Getting Your First Medium Format Film Camera? Check Out This Guide to the Options

When it comes to picking up your first medium format camera, the sheer number of options can be quite daunting. Moreover, the different types of options (SLR, TLR, and rangefinder) can cover uncharted territory. 

In this video, Kyle McDougall covers the full array of options available for medium format film cameras. Though he covers a lot ground and goes into depth in some areas, the way it's presented makes the information very digestible for people at all familiar with cameras. As a bonus, he makes specific camera recommendations for each type he covers. 

This video acts as an excellent supplement to a recent Fstoppers article which covered the broader range of film format options from 35mm to large format. For me, medium format is often my go-to when I leave the house with a camera in hand. With the larger negative, it is difficult to beat the resolution of a 645, compared with 35mm and even modern digital cameras. By the time you are shooting 6x7, only the highest megapixel digital cameras coupled with the sharpest lenses can compete.

If you currently shoot digital and want to give film a shot but don't want to sacrifice the resolution, give medium format a go.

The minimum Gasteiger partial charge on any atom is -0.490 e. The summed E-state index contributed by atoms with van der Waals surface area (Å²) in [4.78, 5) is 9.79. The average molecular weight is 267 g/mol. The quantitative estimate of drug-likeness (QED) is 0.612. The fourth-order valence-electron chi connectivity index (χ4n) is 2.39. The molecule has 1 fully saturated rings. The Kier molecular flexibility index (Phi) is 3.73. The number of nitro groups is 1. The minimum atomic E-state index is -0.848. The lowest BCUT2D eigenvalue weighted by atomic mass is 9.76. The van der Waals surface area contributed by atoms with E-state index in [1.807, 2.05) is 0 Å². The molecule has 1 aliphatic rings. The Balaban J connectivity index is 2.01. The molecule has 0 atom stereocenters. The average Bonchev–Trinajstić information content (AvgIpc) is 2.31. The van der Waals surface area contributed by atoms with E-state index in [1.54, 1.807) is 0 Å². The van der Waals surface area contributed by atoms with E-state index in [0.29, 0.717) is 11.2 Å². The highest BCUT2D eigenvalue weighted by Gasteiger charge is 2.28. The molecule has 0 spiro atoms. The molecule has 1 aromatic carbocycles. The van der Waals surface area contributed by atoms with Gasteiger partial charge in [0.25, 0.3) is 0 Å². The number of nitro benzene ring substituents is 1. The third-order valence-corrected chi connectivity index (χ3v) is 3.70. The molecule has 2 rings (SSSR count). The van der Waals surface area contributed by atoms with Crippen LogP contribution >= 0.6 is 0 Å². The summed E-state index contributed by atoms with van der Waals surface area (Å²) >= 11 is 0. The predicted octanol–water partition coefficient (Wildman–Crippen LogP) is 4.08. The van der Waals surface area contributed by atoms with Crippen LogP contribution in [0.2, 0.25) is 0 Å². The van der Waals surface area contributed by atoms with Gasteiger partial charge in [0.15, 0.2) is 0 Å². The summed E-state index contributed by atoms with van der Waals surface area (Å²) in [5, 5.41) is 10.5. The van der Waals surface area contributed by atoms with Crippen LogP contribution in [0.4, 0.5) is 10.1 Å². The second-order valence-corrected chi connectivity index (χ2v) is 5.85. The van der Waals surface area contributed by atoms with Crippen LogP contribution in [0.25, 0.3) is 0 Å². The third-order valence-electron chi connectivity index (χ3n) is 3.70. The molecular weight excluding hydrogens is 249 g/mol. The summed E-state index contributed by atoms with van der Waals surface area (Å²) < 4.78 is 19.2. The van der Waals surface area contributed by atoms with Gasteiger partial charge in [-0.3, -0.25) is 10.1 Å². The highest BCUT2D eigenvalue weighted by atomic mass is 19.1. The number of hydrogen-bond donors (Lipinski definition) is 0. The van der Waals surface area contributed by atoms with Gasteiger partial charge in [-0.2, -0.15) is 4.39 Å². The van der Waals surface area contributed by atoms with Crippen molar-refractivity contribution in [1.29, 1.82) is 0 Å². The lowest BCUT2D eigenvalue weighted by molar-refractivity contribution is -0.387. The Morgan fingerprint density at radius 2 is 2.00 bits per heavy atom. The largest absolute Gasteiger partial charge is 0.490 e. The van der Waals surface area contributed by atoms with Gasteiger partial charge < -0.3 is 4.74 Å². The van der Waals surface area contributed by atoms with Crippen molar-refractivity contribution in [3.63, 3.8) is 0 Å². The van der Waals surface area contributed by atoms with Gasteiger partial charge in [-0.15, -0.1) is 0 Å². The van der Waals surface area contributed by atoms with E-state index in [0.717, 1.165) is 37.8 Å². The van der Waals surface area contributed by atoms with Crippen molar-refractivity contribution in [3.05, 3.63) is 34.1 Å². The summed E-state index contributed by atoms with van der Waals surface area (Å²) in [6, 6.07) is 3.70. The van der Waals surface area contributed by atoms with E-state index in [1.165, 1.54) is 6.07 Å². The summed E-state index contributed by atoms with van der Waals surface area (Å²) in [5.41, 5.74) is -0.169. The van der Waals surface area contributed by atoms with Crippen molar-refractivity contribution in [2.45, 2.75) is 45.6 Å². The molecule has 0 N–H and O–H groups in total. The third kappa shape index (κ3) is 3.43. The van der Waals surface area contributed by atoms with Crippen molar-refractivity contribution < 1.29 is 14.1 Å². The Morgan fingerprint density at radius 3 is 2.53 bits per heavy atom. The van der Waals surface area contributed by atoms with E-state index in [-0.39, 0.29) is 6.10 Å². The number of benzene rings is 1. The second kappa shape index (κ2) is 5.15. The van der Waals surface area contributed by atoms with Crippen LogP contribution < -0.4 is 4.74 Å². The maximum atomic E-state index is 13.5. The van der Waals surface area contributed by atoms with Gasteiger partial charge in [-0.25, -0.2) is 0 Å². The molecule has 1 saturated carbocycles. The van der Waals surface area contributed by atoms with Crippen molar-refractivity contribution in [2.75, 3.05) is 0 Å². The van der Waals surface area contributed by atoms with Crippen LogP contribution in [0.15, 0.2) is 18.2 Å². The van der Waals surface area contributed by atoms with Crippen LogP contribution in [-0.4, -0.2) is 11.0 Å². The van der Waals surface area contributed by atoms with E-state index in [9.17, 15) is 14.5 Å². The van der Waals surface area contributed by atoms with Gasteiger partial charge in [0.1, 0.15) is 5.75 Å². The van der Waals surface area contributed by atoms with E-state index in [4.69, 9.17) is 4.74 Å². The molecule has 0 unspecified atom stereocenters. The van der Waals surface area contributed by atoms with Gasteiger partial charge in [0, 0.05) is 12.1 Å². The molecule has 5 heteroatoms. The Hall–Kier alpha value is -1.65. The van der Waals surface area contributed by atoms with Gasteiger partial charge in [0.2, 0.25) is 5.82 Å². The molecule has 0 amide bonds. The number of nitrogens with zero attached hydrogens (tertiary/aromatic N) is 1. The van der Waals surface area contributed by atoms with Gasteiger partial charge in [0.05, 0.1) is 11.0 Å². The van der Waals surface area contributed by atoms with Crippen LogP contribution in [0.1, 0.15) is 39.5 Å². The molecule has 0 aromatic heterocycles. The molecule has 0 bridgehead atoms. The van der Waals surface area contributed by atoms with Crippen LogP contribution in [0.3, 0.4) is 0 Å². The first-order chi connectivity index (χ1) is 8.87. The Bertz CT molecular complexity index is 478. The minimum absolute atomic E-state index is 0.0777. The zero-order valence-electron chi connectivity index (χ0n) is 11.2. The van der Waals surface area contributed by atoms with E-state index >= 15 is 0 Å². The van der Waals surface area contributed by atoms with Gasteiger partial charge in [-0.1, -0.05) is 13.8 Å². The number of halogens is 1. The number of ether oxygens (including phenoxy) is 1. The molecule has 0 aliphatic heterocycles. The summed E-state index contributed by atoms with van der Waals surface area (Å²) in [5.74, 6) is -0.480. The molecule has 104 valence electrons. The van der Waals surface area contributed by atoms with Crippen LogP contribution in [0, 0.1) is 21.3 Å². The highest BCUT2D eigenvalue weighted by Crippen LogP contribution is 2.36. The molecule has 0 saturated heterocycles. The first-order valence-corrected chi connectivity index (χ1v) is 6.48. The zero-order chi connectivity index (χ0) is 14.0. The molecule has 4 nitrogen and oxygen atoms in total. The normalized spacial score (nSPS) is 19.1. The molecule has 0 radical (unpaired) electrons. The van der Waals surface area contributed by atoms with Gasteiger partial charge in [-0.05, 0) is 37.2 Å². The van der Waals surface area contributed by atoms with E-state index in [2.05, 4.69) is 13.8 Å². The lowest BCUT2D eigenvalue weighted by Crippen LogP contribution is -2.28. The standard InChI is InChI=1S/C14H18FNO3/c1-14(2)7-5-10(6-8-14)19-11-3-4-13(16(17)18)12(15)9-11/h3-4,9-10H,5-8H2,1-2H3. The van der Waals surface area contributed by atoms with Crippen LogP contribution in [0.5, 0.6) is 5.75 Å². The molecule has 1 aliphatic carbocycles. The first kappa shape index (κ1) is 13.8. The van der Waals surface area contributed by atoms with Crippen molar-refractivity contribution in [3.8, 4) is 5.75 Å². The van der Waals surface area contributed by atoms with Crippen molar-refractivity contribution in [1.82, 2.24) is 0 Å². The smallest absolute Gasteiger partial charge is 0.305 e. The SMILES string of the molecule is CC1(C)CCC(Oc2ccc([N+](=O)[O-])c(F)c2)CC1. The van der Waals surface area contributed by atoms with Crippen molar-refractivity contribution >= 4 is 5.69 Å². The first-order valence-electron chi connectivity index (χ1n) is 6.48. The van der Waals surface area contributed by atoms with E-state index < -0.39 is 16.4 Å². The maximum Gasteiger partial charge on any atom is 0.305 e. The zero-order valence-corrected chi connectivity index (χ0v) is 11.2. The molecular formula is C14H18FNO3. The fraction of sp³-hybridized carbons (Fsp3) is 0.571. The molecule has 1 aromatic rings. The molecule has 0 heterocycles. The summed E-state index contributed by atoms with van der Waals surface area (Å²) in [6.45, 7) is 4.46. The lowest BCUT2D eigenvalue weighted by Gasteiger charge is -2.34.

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anthony marsh's picture

I watched KYLE Mc DOUGALL'S video. Apparently the person who described it as a "full array" of medium format obviously did not as he used a digital camera and ONE film camera. Also referring to getting into film as opposed to digital "If you don't want to lose resolution" WHAT? Medium format and large format film blows digital out of the water as far as resolution is concerned. There is also a curious disconnect in articles .One states that film is becoming dead and may never recover,another states ,now that film is becoming more popular,etc.This leads one to conclude that FSTOPPERS is not a very reliable source of credible information. For this reason I will not be logging in in the future.

Lawrence S's picture

A H6D-400C offers two resolution options: 100 and 400MP. I doubt medium format blows that detail out if the water.

I would have agreed about 10 years ago. But not today. And I am not even talking about medium high ISO.

Adriano Brigante's picture

That's not the full array of options! There are also viewfinders (like the Zeiss Ikon Nettar), folding cameras (like the Agfa Billy Record), box cameras (like the Kodak Brownies) and pinhole cameras (like the Zero Image 6x9)... :)

barry cash's picture

PP was not discussed this is a bigger part of digital vs film which has better resolution of which there is not one answer. However a better statement would be that out of one hundred photographers 95 to 1. 95 using digital capture could beat the resolution of film printing images as compared to 5 using film and printing to beat digital capture. Why because digital is all inclusive where as shooting film depends on what film, how you capture it, to process it and to then print it. And to top it all off and why the one answer is impossible is because they have different final looks. That’s not my opinion it’s a fact.

The choice is comparable to living in the city or living off the grid, I shot film for about forty years, now shoot digital it’s been 20 years I think I’ll go another 20 years with digital don’t miss the Film at all!